March 31, 2008 -- It won't surprise you to learn that some of the country's top young comedians draw humor from the topic of aging — and most often, the audience responds with big laughs. While racist jokes are taboo in this country, ageism is still fair game.
We asked Stephen Dubner, co-author of the book "Freakonomics: A Rogue Economist Explores the Hidden Side of Everything," to examine for us some of the implications of living longer. He concludes that aging may actually become a new barometer of status.
"There will be too many older people with too much market power, too much political influence, with too much momentum to create any other kind of situation," says Dubner.
As baby boomers are likely to live longer, the next generation will need to rethink its inheritance.
"There's this thing called the 'great wealth transfer' we've been hearing about, how trillions of dollars will come from the older generation to the next. In the old days you could depend on Grandma and Grandpa's money to send your kids to college. Maybe not anymore. Maybe they'll be using that up," says Dubner.
Those aren't the only social changes of living longer, according to Dubner. He says that cities may become safer if more elders migrate from the suburbs back to the city.
Love and Sex
Will there also come a time when 60 becomes the new sexy?
And if we live to be well over 100, are we really going to have just one partner for all that time? Dubner says you shouldn't expect to marry in your 20s "until death do us part."
"Do we kind of ritualize a kind of serial marriage culture in this country, where you have your marriage in your 20s and 30s, where you have the children, then your marriage in your 40s and 50s where you have a partner with whom you do midlife stuff, and then your marriage later on?" says Dubner.
"I think there's going to be a lot of changes in what economists would call the marriage market or the love market."
Seniors who suddenly find themselves single may venture into the uncharted waters of this new "love market" while attending gatherings set up just for their age groups.
Risa Glaser, event organizer for 8minuteDating, believes that you never lose the need to have a companion in your life — especially as you age.
"It really feels great to put people together and give people a place to meet and, hopefully, make a friend or a romantic interest for the future," she explains.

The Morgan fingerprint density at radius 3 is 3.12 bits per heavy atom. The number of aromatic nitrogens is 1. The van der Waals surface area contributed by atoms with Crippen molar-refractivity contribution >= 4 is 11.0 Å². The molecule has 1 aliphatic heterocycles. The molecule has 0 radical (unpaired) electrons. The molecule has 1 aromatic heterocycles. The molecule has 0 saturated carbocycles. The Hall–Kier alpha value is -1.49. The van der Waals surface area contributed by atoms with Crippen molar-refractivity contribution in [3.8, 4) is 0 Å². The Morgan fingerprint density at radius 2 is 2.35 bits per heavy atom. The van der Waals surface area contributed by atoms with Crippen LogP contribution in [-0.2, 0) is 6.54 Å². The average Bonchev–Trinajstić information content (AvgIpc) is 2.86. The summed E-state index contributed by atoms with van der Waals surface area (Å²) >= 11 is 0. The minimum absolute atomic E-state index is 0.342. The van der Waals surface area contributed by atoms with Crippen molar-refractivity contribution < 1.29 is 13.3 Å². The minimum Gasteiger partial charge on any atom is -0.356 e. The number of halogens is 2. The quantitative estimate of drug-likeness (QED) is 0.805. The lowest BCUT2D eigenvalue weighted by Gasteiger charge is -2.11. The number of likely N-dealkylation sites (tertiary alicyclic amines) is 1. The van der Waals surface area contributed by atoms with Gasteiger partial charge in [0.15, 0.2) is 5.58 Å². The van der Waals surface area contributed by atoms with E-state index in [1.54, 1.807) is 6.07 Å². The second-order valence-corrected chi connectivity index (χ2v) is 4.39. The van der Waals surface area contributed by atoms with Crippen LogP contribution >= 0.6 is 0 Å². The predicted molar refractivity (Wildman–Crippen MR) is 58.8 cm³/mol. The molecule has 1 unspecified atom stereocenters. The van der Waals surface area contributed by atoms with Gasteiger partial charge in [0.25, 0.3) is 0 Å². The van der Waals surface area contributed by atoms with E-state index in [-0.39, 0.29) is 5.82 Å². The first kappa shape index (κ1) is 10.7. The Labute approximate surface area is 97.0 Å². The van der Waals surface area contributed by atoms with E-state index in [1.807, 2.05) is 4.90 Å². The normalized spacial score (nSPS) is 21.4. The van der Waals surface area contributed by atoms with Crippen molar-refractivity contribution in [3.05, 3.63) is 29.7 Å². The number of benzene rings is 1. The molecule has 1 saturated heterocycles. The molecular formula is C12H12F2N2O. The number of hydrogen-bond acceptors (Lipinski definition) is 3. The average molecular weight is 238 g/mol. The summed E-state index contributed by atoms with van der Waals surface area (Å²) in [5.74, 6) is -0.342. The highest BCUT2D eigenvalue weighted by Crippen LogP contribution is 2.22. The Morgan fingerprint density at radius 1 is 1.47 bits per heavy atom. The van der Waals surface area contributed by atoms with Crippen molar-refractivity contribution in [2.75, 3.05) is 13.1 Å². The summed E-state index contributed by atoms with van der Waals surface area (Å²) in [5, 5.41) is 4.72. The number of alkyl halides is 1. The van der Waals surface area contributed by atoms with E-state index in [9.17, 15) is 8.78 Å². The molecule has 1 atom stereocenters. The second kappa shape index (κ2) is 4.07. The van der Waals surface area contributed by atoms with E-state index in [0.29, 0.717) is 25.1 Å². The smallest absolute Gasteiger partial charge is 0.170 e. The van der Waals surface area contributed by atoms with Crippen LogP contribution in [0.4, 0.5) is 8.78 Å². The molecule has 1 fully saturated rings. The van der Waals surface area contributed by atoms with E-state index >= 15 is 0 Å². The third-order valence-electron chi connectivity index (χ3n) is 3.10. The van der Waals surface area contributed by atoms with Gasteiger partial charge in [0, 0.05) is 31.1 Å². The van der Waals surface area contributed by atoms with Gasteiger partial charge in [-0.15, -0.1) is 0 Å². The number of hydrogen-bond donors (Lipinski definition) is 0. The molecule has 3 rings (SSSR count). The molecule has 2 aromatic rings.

Participants in the 60- to 75-year-old group didn't feel that their ages held them back when it came to finding love.
"Lonely is lonely at 20, lonely is lonely at 40. Coming here, everybody is looking for that special someone, looking for love. Just because you're older doesn't mean you don't want that same kind of passion that you remember when you were younger," says Maxine Monopoli, a widow from New Jersey, of her reasons for trying 8minuteDating.
Another senior attendee, Rosalie Sussman, told us she was looking for a younger man, because she knew that she may outlive partners her own age. Dubner agrees that women may need to think outside the box when looking for new relationships.
"It's not hard to imagine that with more men dying earlier, which has always been the case, there will be a lot of older women who presumably want to have a lot of sex," says Dubner. He compares his theory to economics — if a good is scarce or expensive, we turn to substitutes.
"If elderly men are scarce for elderly women, they may turn to other elderly women. So we may see a boom in elderly lesbianism," says Dubner.
Can You Teach an Old Dog New Tricks?
But how will elders fill their time during all those extra years? Dubner believes we shouldn't underestimate the abilities of older people because there aren't too many things that they can't learn, be it languages, music or computers.
In our segment, we wanted to put that to the test and see if older people can really learn a new skill such as juggling. Professor K. Anders Ericsson of Florida State University and professional juggler Don Rapp taught a group of 8 to 12-year-olds and a group of seniors. After only three days of training sessions, they found that many older folks were getting the hang of juggling just as well as the younger kids.
"As you age, you continue to be able to learn. This juggling experiment shows that there's not much difference in people's capacity as they age," said Professor Ericsson.
At the end of his lessons, 80-year-old Rapp said that teaching an old dog new tricks is vital for living longer.
Imagine the possibilities: a second career in your 60s or third career in your 80s. Dubner says life will become just like a series of short stories. And as we're able to live longer, the doors to all kinds of opportunities will be open to us.
"There will come a time when being old is cooler than being young, because what being old will represent is power — it will represent money, predicts Dubner.
"It will represent having survived. It will represent wisdom."